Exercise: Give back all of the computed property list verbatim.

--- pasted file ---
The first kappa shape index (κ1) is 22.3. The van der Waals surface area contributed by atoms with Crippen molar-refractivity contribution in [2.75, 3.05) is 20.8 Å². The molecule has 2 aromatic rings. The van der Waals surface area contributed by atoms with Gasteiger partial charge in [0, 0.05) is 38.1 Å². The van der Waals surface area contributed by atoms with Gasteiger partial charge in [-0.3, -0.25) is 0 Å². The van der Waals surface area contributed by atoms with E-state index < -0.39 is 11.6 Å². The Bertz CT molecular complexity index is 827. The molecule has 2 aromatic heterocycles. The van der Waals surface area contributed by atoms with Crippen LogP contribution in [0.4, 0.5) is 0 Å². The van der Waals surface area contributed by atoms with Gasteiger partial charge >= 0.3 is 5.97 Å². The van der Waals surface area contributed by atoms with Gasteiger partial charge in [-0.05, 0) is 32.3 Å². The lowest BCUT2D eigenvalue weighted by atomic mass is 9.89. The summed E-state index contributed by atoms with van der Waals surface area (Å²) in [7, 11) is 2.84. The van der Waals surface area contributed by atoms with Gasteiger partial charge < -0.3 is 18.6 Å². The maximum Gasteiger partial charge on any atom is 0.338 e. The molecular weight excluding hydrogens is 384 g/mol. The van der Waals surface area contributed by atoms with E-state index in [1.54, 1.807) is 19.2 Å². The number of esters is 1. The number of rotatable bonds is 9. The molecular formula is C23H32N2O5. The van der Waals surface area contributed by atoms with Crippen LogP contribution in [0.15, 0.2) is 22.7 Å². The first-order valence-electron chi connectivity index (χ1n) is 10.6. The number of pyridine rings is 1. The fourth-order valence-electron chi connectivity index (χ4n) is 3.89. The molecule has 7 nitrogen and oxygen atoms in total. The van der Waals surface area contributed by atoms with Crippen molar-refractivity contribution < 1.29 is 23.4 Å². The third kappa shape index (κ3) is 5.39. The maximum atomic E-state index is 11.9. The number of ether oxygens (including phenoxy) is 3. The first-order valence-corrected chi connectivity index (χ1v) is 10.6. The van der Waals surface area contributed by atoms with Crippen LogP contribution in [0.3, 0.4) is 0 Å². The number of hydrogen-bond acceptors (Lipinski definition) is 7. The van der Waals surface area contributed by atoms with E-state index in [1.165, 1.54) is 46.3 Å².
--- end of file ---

The first kappa shape index (κ1) is 22.3. The van der Waals surface area contributed by atoms with Crippen molar-refractivity contribution in [2.75, 3.05) is 20.8 Å². The molecule has 2 aromatic rings. The van der Waals surface area contributed by atoms with Gasteiger partial charge in [0, 0.05) is 38.1 Å². The van der Waals surface area contributed by atoms with Gasteiger partial charge in [-0.3, -0.25) is 0 Å². The van der Waals surface area contributed by atoms with E-state index < -0.39 is 11.6 Å². The Bertz CT molecular complexity index is 827. The molecule has 2 aromatic heterocycles. The van der Waals surface area contributed by atoms with Crippen LogP contribution in [0.4, 0.5) is 0 Å². The van der Waals surface area contributed by atoms with Gasteiger partial charge >= 0.3 is 5.97 Å². The van der Waals surface area contributed by atoms with Gasteiger partial charge in [-0.05, 0) is 32.3 Å². The lowest BCUT2D eigenvalue weighted by atomic mass is 9.89. The summed E-state index contributed by atoms with van der Waals surface area (Å²) in [7, 11) is 2.84. The van der Waals surface area contributed by atoms with Gasteiger partial charge < -0.3 is 18.6 Å². The maximum Gasteiger partial charge on any atom is 0.338 e. The molecular weight excluding hydrogens is 384 g/mol. The van der Waals surface area contributed by atoms with E-state index in [1.54, 1.807) is 19.2 Å². The number of esters is 1. The number of rotatable bonds is 9. The molecular formula is C23H32N2O5. The van der Waals surface area contributed by atoms with Crippen LogP contribution in [0.15, 0.2) is 22.7 Å². The first-order valence-electron chi connectivity index (χ1n) is 10.6. The number of pyridine rings is 1. The fourth-order valence-electron chi connectivity index (χ4n) is 3.89. The molecule has 7 nitrogen and oxygen atoms in total. The van der Waals surface area contributed by atoms with Crippen molar-refractivity contribution < 1.29 is 23.4 Å². The third kappa shape index (κ3) is 5.39. The maximum atomic E-state index is 11.9. The number of ether oxygens (including phenoxy) is 3. The first-order valence-corrected chi connectivity index (χ1v) is 10.6. The van der Waals surface area contributed by atoms with Crippen LogP contribution in [0.3, 0.4) is 0 Å². The number of hydrogen-bond acceptors (Lipinski definition) is 7. The van der Waals surface area contributed by atoms with E-state index in [1.165, 1.54) is 46.3 Å².